Corporate Venturing, the company accelerator

This helps to link up large companies with start-ups, improving innovation inside large companies and reducing the risk for entrepreneurs

In the business world there is wide consensus on the importance of innovation in order to remain competitive. Nevertheless, in recent years two ways of achieving this have developed so that now there are two independent systems that play according to different rules.

On the one hand, there are the start-ups, young companies that take risks and that often die off after a short time, although if they do last they can introduce radical change. On the other, there are the internal departments of established organisations, which are usually devoted to gradual innovation: safe changes in line with the company's activities.

Very often a gap born of distrust can appear between these two worlds: the small companies are cautious about working with large companies in case they are eaten up by them, and the large companies are not clear about the rules of the game used by the entrepreneurs. To bridge this gap, for some time companies in the Anglo-Saxon sphere have chosen to create unified relationships between the parent company and the start-up. This is what is known as corporate venturing.

Any medium-sized business can create its own corporate accelerator, but the global examples in this field are the large corporations. The most notable examples are Google, with Google Ventures, or Hotusa, with Hotusa Ventures, and in Spain, Wayra, from Telefònica. In Catalonia, this practice is still not well-known, but some companies have begun to make progress in this direction. Such is the case of Fluidra, which for a year and a half has had Fluidra Accelera, a company accelerator, which works independently to find innovative start-ups in the water sector.

 IWorld Expo Low Carbon, a Fluidra project for a swimming pool in a hotel in China. Ceded  

The multinational company is a pioneer, but soon other companies will join it, as the Generalitat's Departament d'Empresa i Ocupació has put an aid package into effect through the agency for company competitivity, ACCIÓ, which advises medium-sized and large companies on how to implement this model. The subscription period is open until October 30, with the accelerators due to appear throughout 2016.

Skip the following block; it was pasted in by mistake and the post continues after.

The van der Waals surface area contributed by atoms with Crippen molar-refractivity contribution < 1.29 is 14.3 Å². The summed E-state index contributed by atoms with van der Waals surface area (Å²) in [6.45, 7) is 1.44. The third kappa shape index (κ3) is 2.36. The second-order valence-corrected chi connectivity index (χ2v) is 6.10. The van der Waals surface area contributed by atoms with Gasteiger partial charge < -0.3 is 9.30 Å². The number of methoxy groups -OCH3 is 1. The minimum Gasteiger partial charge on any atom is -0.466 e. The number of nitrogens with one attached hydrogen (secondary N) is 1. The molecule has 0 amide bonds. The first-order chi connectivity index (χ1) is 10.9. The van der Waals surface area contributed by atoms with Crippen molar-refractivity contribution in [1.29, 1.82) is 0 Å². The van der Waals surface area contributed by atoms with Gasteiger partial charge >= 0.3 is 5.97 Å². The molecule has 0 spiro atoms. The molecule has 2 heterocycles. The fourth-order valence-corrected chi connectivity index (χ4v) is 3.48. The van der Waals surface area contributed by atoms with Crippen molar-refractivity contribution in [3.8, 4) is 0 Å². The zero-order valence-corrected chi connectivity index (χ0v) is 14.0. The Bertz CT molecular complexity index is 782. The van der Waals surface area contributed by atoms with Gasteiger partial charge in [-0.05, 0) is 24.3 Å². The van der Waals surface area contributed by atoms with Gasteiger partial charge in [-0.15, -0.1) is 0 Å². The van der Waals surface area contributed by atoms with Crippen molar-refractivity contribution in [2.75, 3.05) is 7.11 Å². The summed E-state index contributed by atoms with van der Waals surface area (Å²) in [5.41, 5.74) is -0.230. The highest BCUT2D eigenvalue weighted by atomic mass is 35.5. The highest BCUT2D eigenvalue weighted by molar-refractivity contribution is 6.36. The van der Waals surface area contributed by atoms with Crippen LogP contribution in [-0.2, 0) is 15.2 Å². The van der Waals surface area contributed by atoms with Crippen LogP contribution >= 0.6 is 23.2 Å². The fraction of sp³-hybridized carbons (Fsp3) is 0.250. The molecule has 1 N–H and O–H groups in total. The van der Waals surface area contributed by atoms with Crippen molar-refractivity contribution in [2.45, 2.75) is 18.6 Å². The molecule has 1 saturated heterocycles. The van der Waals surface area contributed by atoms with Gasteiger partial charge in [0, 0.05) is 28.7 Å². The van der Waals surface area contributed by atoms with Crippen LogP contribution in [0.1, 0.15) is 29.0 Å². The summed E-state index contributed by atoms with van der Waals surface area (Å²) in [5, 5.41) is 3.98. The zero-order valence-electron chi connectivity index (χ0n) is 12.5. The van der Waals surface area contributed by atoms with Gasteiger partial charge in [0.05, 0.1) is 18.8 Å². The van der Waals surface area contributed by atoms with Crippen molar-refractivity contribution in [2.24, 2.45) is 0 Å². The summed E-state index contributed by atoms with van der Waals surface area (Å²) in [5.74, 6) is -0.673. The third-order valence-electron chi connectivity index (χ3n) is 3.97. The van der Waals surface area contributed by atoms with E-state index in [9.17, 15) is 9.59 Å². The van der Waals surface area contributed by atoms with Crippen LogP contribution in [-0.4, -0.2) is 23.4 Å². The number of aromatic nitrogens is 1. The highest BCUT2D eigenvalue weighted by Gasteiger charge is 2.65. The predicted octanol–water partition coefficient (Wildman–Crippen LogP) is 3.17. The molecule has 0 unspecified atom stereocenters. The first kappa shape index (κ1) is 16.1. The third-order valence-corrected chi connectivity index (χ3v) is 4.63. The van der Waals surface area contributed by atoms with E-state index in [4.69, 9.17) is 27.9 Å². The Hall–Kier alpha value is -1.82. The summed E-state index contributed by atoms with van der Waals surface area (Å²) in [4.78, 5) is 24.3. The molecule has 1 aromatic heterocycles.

The aim is to generate more successful cases which, along with Fluidra, can serve as examples so that other Catalan companies choose this model of innovation. "People with ideas have always come to the company, but we did not treat them in an organised way. Moreover, we saw that including these projects into Fluidra's innovation structure was to sentence it to death, because start-ups need more agile processes," says Xavier Tintoré, corporate director general of Fluidra.

How does Fluidra Accelera work?
The first thing that those in charge of the accelerator do is to filter the initiatives they get from putting out so-called calls, which are industry-related fairs. Among the projects they get, they say, there is a bit of everything: from ideas to companies that have pilot projects underway. Tintoré highlights the fact that Fluidra Accelera does not offer funding to these start-ups, but rather services that help them grow. "We provide them with the knowledge of all our departments, in a practical and agile way, for a period of between three and six months," says the director.

During this time, the accelerator company has to define its business plan and "take the company to a point from which it can start to generate revenue." Tintoré points out that this is when the first round of funding is organised, in which Fluidra can acquire minority stakes.

An example of the six projects that Fluidra Accelera has taken on since it started is a start-up that came up with a system of "technoturbines", which allow for the generation of electricity by taking advantage of the excess water pressure circulating through water pipes.
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